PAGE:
• Costs associated with the project have ballooned over the intervening period by several billion dollars. The longer this is allowed to continue, the more ratepayers will have to fight to avoid being charged to cover these exorbitant, wasteful project expenses.
  • The Virginia Clean Economy Act that became law earlier this year requires Dominion to shut down all of its existing gas-fired power plants by 2045, and the utility has itself stated to Virginia regulators that the build-out of new gas-fired power plants (the original justification of need for the project) is no longer “viable” in the current climate. Due to the evolving energy market, as well as the increased competitiveness of other transmission projects, the project looks more and more like an obsolete effort that is more and more likely to leave investors, as well as ratepayers, liable for a huge stranded “asset”.
  • In view of all these considerations, FERC shouldn’t be thinking about extending the time for the construction of the Pipeline. Instead, it should be reconsidering its determination that the Pipeline is required by the public convenience and necessity, especially in light of significant changes to the region’s energy landscape and new information about the project’s environmental impacts.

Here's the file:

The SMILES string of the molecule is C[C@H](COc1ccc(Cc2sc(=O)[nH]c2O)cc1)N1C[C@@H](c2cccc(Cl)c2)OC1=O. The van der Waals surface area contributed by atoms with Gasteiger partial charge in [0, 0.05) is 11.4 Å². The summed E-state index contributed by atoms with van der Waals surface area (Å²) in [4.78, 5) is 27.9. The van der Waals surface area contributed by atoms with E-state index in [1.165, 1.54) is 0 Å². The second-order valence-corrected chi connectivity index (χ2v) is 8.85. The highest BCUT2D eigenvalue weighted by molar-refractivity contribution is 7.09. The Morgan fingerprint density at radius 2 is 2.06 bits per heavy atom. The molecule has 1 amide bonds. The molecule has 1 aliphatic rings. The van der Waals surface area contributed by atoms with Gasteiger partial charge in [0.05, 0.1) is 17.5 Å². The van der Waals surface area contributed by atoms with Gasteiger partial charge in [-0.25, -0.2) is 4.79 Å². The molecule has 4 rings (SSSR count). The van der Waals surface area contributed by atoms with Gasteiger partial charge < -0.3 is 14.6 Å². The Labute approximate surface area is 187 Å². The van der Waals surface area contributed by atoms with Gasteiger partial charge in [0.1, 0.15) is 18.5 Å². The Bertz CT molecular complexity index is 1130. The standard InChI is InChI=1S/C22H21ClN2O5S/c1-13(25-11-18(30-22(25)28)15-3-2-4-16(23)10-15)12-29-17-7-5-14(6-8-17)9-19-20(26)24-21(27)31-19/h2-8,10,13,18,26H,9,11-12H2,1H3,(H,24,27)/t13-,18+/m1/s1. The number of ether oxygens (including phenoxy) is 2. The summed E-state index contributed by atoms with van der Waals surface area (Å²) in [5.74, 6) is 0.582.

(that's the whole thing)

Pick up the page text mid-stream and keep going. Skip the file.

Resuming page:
For all of these reasons, the Commission should allow this ill-conceived and ill-executed project to die a natural death at such time as its deadline for completion expires.

Send your comments to FERC before 5:00 pm Eastern Time on July 2, 2020.  Cite docket number CP15-554.  Tell them NOT to give Dominion a two year extension!

 

FERC Rejects State AGs Plea for Project Moratorium During COVID-19 Crisis

From Allegheny-Blue Ridge Alliance’s ABRA Update #276, May 14, 2020

A May 7 [2020] request by attorneys general of 10 states and the District of Columbia for a moratorium on approvals of all new and pending natural gas pipelines, LNG facilities and related fossil-fuel infrastructure projects during the COVID-19 pandemic has been summarily rejected by the Chairman of the Federal Energy Regulatory Commission (FERC). The AGs’s letter argued that a moratorium is “necessary to preserve the due process rights of interested parties, many of whom are dealing with unprecedented challenges to their health and economic wellbeing from the COVID-19 crisis and whose ability to participate in hearings and proceedings may be accordingly constrained.”

FERC Chairman Neil Chatterjee replied on May 12 in a letter to Virginia AG Mark Herring, denying the moratorium request.

Chatterjee said: “Hindering the build-out of energy infrastructure now could have long-term and lasting negative impacts on the delivery of energy in the future. For these reasons, I view requests for a moratorium on energy projects to be short-sighted and impractical. Any step to slow the energy economy is a step in the wrong direction.”